If you need to carry around a fair amount of cash, cards, and other sundries, then a larger money belt is fine. Look for an option with several different pockets and compartments, because then you can arrange the various items you need to have on hand to maximize your comfort. (Or to minimize your discomfort, to describe it more accurately.)
Next you have to consider the type of activities in which you will be engaging while wearing your money belt. Secure cash and documents are all fine and good, but a garment that chafes and irritates you during a hike or walking tour will be as much of an annoyance as it will a welcome guardian against robbery. Select a money belt than can be easily adjusted for a tighter or looser fit as needed and consider one that has a padded or mesh rear surface that won't cause excess friction during long and/or active use.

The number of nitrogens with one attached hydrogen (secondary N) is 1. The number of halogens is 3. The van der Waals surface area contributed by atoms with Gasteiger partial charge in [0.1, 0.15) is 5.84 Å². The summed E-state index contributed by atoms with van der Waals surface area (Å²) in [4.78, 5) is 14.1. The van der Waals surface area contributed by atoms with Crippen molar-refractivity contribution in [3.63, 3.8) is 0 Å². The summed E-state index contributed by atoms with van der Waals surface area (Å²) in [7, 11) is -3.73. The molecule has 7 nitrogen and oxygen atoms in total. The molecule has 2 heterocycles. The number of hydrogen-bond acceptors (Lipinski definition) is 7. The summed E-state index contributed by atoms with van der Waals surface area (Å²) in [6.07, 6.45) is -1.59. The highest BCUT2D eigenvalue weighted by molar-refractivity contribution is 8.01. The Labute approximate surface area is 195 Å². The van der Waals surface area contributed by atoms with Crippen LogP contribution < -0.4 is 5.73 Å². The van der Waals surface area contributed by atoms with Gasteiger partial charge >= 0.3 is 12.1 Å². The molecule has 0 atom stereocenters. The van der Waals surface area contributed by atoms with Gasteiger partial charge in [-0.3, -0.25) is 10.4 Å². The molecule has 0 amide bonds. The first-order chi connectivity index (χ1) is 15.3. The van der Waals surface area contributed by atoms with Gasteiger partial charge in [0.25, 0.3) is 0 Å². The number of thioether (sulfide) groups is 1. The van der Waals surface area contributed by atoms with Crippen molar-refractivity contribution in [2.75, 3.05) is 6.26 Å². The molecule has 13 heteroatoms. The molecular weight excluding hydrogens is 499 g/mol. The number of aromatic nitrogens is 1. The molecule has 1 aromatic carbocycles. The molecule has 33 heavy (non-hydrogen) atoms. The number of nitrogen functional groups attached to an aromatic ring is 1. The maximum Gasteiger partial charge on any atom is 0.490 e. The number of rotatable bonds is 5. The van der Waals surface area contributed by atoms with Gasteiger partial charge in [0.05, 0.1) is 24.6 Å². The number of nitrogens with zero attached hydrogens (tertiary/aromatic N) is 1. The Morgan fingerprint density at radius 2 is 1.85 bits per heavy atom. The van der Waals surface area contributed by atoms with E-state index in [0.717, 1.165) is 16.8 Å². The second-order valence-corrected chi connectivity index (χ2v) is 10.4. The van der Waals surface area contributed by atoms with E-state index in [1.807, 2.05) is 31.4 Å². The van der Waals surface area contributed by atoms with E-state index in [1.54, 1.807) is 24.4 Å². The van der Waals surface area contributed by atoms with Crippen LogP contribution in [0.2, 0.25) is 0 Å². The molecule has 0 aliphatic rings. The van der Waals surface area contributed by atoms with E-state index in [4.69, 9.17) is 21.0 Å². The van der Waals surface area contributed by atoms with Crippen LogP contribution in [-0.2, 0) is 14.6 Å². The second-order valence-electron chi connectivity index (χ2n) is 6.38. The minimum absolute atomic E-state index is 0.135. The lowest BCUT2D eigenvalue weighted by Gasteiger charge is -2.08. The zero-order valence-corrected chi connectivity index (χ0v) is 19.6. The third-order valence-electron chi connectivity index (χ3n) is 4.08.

If you know you are traveling to an area where a robbery is highly probable, or if you anticipate extortion from corrupt officials or police, then also consider a money belt with a built in hidden compartment. These can be a saving grace for a journalist trying to protect his or her press credentials, for example, or for any traveler who wants to keep the bulk of their cash safe after surrendering a decoy amount from the main pockets of the money belt.
Other Accessories For Staying Safe As You Travel
Many money belts have built in RFID blocking technology that can help prevent your credit card or other information from being stolen by a criminal with an RFID scanner. (RFID, or Radio Frequency Identification, is a method of accessing data that is stored on a microchip paired with a diminutive antenna. Chances are good that many of the credit and debit cards in your wallet right now are so equipped.) If your money belt does not offer this feature, then consider getting an RFID blocking wallet as well. Many such wallets are compact enough to be tucked right into your money belt comfortably.
For those items too large to cancel on your person, instead secure them another way. Consider getting a laptop lock that can help you secure that most valuable laptop computer or tablet. When you are traveling, you may not have a dedicated place to store your computer, so go ahead and secure it instead. These locks can help attach a laptop or tablet to any fixed or heavy object, such as a fence out a table.